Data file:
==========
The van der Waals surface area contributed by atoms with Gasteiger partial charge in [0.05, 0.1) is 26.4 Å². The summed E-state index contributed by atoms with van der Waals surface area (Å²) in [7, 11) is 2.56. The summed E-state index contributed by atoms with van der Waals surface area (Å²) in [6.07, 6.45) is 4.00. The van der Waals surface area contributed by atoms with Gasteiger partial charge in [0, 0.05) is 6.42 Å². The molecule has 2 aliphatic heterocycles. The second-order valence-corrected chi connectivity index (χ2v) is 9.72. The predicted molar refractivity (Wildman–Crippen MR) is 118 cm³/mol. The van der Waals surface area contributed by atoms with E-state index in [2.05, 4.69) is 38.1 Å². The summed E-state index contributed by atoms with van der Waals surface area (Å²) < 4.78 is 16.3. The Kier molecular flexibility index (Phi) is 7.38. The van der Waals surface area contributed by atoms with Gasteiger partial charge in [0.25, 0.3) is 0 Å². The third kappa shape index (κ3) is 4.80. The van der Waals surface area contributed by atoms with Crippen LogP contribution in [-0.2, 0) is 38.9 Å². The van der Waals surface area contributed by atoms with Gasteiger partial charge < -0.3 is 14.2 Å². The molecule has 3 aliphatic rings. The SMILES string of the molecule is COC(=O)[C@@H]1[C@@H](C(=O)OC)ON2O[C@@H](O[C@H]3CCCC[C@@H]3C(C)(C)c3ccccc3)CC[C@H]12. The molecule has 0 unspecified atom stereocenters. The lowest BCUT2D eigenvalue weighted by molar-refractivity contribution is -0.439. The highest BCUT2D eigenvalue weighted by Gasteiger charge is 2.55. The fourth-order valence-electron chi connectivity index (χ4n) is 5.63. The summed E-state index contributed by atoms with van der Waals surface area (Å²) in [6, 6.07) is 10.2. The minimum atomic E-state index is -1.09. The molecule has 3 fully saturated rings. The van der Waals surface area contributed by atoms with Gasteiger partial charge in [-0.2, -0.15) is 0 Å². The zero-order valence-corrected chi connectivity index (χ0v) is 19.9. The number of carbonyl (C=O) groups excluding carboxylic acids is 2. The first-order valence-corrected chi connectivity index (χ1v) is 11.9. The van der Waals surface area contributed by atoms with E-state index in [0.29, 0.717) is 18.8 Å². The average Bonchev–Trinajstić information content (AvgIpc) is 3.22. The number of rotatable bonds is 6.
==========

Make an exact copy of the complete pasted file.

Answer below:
The van der Waals surface area contributed by atoms with Gasteiger partial charge in [0.05, 0.1) is 26.4 Å². The summed E-state index contributed by atoms with van der Waals surface area (Å²) in [7, 11) is 2.56. The summed E-state index contributed by atoms with van der Waals surface area (Å²) in [6.07, 6.45) is 4.00. The van der Waals surface area contributed by atoms with Gasteiger partial charge in [0, 0.05) is 6.42 Å². The molecule has 2 aliphatic heterocycles. The second-order valence-corrected chi connectivity index (χ2v) is 9.72. The predicted molar refractivity (Wildman–Crippen MR) is 118 cm³/mol. The van der Waals surface area contributed by atoms with E-state index in [2.05, 4.69) is 38.1 Å². The summed E-state index contributed by atoms with van der Waals surface area (Å²) < 4.78 is 16.3. The Kier molecular flexibility index (Phi) is 7.38. The van der Waals surface area contributed by atoms with Gasteiger partial charge in [0.25, 0.3) is 0 Å². The third kappa shape index (κ3) is 4.80. The van der Waals surface area contributed by atoms with Crippen LogP contribution in [-0.2, 0) is 38.9 Å². The van der Waals surface area contributed by atoms with Gasteiger partial charge < -0.3 is 14.2 Å². The molecule has 3 aliphatic rings. The SMILES string of the molecule is COC(=O)[C@@H]1[C@@H](C(=O)OC)ON2O[C@@H](O[C@H]3CCCC[C@@H]3C(C)(C)c3ccccc3)CC[C@H]12. The molecule has 0 unspecified atom stereocenters. The lowest BCUT2D eigenvalue weighted by molar-refractivity contribution is -0.439. The highest BCUT2D eigenvalue weighted by Gasteiger charge is 2.55. The fourth-order valence-electron chi connectivity index (χ4n) is 5.63. The summed E-state index contributed by atoms with van der Waals surface area (Å²) in [6, 6.07) is 10.2. The minimum atomic E-state index is -1.09. The molecule has 3 fully saturated rings. The van der Waals surface area contributed by atoms with Gasteiger partial charge in [-0.2, -0.15) is 0 Å². The zero-order valence-corrected chi connectivity index (χ0v) is 19.9. The number of carbonyl (C=O) groups excluding carboxylic acids is 2. The first-order valence-corrected chi connectivity index (χ1v) is 11.9. The van der Waals surface area contributed by atoms with E-state index in [0.29, 0.717) is 18.8 Å². The average Bonchev–Trinajstić information content (AvgIpc) is 3.22. The number of rotatable bonds is 6.